• Population growth – In relation to the first reason, if there are more and more people demanding the same product/service, then there’ll be an increase in prices. This will be done as a precaution since products are finite, in order to curb people from buying too much. 
  • Exports – If products are sold domestically, as well as overseas, and the overseas sales fail to meet expectations, then inflation will be increase in the domestic economy to make up for the sales loss overseas. 
  • Tax reductions – Governments may decrease tax prices on specific items and products to gain popularity from the members of the public. The public will then be pleased knowing they have more money in their possession, which will then lead to inflation caused by them spending more freely. 
  • Imposition of indirect taxes – An indirect tax is given to a business before it reaches the customer. VAT is an example of an indirect tax. This will increase costs for the business, who in turn increase the prices of their products/services even though this will have little impact on their overall profit. (Source)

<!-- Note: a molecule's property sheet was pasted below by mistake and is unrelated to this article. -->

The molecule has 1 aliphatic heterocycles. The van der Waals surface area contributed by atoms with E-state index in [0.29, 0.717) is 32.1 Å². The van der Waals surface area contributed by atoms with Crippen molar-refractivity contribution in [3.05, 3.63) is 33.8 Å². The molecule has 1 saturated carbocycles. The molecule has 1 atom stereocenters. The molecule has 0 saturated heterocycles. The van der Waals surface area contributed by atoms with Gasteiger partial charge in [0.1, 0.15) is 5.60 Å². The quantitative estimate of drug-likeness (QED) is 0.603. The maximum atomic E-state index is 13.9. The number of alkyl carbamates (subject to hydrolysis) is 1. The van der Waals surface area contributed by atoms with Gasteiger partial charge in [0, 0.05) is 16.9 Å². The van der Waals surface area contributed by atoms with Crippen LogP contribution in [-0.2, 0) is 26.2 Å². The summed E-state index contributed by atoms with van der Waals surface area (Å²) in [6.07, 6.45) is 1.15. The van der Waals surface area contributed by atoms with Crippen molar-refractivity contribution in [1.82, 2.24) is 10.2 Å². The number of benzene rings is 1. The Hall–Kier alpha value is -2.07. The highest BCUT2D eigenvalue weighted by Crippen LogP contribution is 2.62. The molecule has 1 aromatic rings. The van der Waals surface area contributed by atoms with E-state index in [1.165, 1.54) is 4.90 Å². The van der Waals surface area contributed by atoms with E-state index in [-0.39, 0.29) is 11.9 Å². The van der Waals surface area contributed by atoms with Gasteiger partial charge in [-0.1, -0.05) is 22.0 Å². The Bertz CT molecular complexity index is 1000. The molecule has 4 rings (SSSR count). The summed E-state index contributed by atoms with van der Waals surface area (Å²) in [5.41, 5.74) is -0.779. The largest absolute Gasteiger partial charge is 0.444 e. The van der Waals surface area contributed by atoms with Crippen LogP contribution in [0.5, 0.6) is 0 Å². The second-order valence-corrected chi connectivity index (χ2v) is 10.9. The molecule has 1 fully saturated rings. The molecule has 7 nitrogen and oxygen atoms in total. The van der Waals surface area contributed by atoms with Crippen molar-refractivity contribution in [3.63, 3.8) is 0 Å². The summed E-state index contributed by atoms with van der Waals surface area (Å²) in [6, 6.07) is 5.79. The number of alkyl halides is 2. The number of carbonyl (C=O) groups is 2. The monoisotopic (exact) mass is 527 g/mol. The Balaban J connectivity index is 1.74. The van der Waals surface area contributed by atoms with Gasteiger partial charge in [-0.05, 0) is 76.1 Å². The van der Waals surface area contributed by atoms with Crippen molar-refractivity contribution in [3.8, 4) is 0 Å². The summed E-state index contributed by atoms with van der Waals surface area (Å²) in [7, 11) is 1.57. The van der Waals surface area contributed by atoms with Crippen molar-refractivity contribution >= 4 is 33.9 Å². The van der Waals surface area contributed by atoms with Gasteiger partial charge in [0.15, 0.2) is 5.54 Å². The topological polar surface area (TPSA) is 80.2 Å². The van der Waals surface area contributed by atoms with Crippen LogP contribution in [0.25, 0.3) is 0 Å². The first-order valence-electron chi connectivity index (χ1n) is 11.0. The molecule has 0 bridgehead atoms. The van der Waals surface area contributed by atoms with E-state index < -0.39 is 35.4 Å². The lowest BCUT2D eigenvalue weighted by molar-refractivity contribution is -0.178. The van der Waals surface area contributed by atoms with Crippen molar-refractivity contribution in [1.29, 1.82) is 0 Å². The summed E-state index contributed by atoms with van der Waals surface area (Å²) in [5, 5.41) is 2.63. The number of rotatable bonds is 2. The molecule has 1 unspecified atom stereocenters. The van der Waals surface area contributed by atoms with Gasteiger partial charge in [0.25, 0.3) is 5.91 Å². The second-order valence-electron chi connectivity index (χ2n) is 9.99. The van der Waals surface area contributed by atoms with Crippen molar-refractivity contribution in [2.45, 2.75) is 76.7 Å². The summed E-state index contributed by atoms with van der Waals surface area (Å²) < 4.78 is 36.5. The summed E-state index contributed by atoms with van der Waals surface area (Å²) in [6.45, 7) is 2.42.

Is inflation a bad thing? 

Generally speaking, inflation is neither good nor bad, but that doesn’t mean it can’t have its problems. If inflation is high, money will lose its value, so you may find that you won’t be earning much interest on your savings in the bank. Margaret Thatcher even once said that inflation was “the unseen robber of those who have saved”. 

Conversely, if you’re experiencing debt, then you’ll find that inflation can be a good thing as the value of the debt will be low as well. When inflation occurs, it is a common conception that investing in the stock exchange can work to your advantage as often you’ll see a good return. 

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If you’re still confused or would like to know more about inflation and how it can affect you and your business, contact one of our expert advisors today at